Hold shares for long? Easier said than done

You are likely to take more risk to avoid losses and less risk when you have unrealised gains

If you had bought shares of MRF in 2009, you would have made a fortune today. Imagine how much more you would be worth if, along with MRF, you also had some shares of Berkshire Hathaway! Articles that state how much wealth you would have had if you had bought and held shares of such companies, are interesting to read. But how many mass-affluent individuals you know have actually accumulated large wealth by holding such shares? In this article, we discuss, using behavioural psychology, why it will be difficult for you to buy and hold shares for long periods of time.

Picture this. You receive a gift of ₹10,000 from a friend. Let us suppose you derive 100 happiness points from this gift. Later that evening, you realise you have lost ₹10,000 during grocery shopping. How much pain do you think you will suffer? Will it be minus 100 happiness points? No. You are likely to experience minus 200 happiness points. That is, the pain you experience due to a loss is likely to be twice as much as the happiness you derive from a gain of the same magnitude.

Loss aversion

Behavioural psychologists attribute this phenomenon to our tendency to hate losses more than we like gains of the same magnitude. This phenomenon is called ‘loss aversion’. And because you hate losses more than you like gains, you are likely to take more risk to avoid losses and less risk when you have unrealised gains.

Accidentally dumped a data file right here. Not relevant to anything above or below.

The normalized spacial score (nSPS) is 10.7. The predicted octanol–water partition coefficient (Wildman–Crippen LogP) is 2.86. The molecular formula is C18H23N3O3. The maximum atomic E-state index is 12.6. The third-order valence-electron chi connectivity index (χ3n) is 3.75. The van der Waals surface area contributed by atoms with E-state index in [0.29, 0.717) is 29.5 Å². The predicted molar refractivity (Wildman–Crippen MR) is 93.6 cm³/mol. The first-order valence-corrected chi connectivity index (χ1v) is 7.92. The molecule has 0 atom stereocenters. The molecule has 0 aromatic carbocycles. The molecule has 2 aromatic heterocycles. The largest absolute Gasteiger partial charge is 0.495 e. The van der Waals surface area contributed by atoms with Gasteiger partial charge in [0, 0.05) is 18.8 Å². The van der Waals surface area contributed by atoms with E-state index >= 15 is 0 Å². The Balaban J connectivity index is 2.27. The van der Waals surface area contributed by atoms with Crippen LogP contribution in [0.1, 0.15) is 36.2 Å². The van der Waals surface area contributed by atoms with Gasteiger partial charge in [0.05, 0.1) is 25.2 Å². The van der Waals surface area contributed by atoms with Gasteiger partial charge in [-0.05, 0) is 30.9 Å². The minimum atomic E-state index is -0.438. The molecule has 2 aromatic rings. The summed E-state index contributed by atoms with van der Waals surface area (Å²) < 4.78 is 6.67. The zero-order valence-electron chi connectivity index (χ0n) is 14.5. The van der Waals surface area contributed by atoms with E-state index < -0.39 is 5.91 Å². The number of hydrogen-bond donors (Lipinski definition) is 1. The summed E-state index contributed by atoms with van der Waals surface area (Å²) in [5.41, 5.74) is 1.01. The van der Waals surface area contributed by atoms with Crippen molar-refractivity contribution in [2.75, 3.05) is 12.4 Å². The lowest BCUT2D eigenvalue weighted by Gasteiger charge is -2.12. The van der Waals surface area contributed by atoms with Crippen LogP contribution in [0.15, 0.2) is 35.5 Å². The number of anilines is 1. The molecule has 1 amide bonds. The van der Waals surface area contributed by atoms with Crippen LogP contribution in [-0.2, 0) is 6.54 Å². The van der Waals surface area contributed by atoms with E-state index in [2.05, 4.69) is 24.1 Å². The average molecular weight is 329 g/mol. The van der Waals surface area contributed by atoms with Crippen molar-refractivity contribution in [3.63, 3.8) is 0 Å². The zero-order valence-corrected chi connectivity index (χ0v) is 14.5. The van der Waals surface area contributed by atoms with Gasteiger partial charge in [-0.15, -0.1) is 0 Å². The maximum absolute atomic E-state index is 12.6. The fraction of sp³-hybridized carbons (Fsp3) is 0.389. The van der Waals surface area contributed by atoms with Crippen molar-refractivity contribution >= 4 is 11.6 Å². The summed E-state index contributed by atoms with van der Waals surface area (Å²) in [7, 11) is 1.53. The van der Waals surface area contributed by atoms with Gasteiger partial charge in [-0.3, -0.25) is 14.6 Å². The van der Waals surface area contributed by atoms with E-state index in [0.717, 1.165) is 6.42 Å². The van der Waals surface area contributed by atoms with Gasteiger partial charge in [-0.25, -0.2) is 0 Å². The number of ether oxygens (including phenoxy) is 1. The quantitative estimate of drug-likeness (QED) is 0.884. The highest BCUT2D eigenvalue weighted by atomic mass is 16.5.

Suppose you buy a stock at 100. If it declines to 80, you are more likely to hold the stock because you hate to take losses. In the process, you are assuming more risk, for the stock can decline further. If the stock instead moves up to 120, you are more likely to take profits, fearing the stock could decline, wiping out your unrealised gains. Therefore, you are risk-seeking when you face gains and risk-averse when you experience losses.

This brings us to the reason why you are unlikely to hold on to stocks such as MRF for a long time. Because of your aversion to losses, you are more likely to take profits too soon and hold on to your losses for too long. So how then can you get rich buying shares such as MRF?

Rule-based approach

Before we discuss further, note that your core portfolio should preferably consist of equity funds. It is your satellite portfolio that should have individual stocks. But you are unlikely to hold such stocks for a long period of time, for the very strategy is to trade actively — that is, buy, hold for a short period and then sell.

So it is moot if you would have held MRF at around 9,500 levels in 2010 had you bought the stock at around 1,500 levels in 2009. And if you are not a professional trader, it is even more questionable if you would have bought the stock again at 30,000 in 2016.

It is indeed nice to read articles that tell you how much you would be worth if you had bought and held shares of certain companies. The point is: you are unlikely to hold on to a stock for a long time if you have unrealised gains.

And if you do, it could be more by coincidence than by design. For one, you could have inherited such shares. For another, you could have forgotten that you bought these shares long ago until you read about the company in the newspapers. But how often is that likely to happen in the current technology-driven world where your portfolio value is updated in real time?

The author is the founder of Navera Consulting. Send your queries to portfolioideas@thehindu.co.in

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